Nasa has chosen our Geodome Living Structures, or Geodesic Dome Style Housing as the ideal Dome House to test out the needs of the Astronauts and the challenges of living on Mars.
Teams of scientist in collaboration with the Pacific International Space Center for Exploration Systems (PISCES), seeks to build a temporary experimental site (with a dome) on Hawaii Island to see if they meet astronaut’s food needs during exploratory missions on Mars.
The Department of Information and Computer Sciences at the University of Hawaii at Manoa UHM), in collaboration with Cornell University and the Pacific International Space Center for Exploration Systems (PISCES), seeks to prepare and manage a temporary experimental site at the 8,000-foot elevation on Mauna Loa, on Hawaii Island. The site is on a cinder cone ridge surrounded by lava flows and closely resembles the surface of Mars. Experiments conducted over five years would utilize a small, portable “habitat” similar to one that might be constructed for Mars to focus on issues astronauts will experience as they explore the solar system. The central experiment will focus on food needs during long-term planetary exploration missions. The project will also partner with schools for student participation through internships, classes and outreach with K-12 students. The project would install the habitat within an area of about 0.5 acres of State land on a disturbed part of the former quarry in the Mauna Loa Forest Reserve. All wastewater and biological waste will be contained for regular servicing and removal. Power will be supplied by an ultra-quiet and efficient generator. The site contains little vegetation, no rare, threatened or endangered species, and no archaeological sites or cultural practices. In order to keep the site isolated, the quarry access road would be gated and locked at a point about 2,300 feet west of Mauna Loa Road during the five years of the experiment. After five years, the project would terminate, the habitat would be removed, and the site would be cleared of any debris or traces of the experiment.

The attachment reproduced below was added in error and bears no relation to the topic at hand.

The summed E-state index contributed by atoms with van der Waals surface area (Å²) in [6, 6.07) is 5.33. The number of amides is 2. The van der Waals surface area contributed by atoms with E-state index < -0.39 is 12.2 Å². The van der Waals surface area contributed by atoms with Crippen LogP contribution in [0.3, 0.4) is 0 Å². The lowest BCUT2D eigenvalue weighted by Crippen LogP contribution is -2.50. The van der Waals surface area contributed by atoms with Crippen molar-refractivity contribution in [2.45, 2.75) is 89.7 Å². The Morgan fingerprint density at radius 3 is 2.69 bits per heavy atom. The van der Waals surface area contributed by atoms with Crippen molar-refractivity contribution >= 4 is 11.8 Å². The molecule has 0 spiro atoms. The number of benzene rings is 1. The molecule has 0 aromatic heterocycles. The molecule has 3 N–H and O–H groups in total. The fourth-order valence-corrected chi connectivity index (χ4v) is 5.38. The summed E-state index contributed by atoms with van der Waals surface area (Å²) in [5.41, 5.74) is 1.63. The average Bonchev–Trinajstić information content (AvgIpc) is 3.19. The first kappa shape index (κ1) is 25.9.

Thanks from the Chief Technology Officer at Blue Planet
“First of all, I want to thank you for the outstanding service you have given us in putting this time sensitive project together. Without the help of partners like Pacific Domes, this project would not have been possible.”
“It is always gratifying to find a company whose personnel are as good as its products, and the support that we have received so far from the whole team at P.D., has been nothing short of excellent.”
“Aside from the Mars Habitat project, we expect to buy at least two more domes this year. Once will be used for our camp at Burning Man, and the other will be used as a supplement for the Pisces/HI-‐SEAS mission in the form of a robotic greenhouse. It will be located at our ranch, and will be controlled remotely from the Mars habitat on Maun Loa 45 miles away over the Internet. Eventually, we would like to see a series of domes connected to form a compound much like the International Space Station, or how we see the future astronauts colonizing Mars.”
“Our main business is promoting the use and growth of renewable energy, however, there is no better advertisement than a customer who truly believes in the quality of a product and the company behind it. Blue Planet Foundation just had it its annual board of directors meeting here at the ranch, and got to see the design of the Mars Habitat Simulation using Pacific Domes’ products. They were quite impressed!”
“Again, I would like to thank everyone at Pacific Domes for their outstanding support, with special thanks to Kelli and Tom. We look forward to having a long collaboration on many projects to come.”
– Vincent Paul Ponthieux
The project beings April 15th. Starting in May we will post one blog a month with updates and images on the progress of the experiment. Keep visiting PacificDomes.com for more information.
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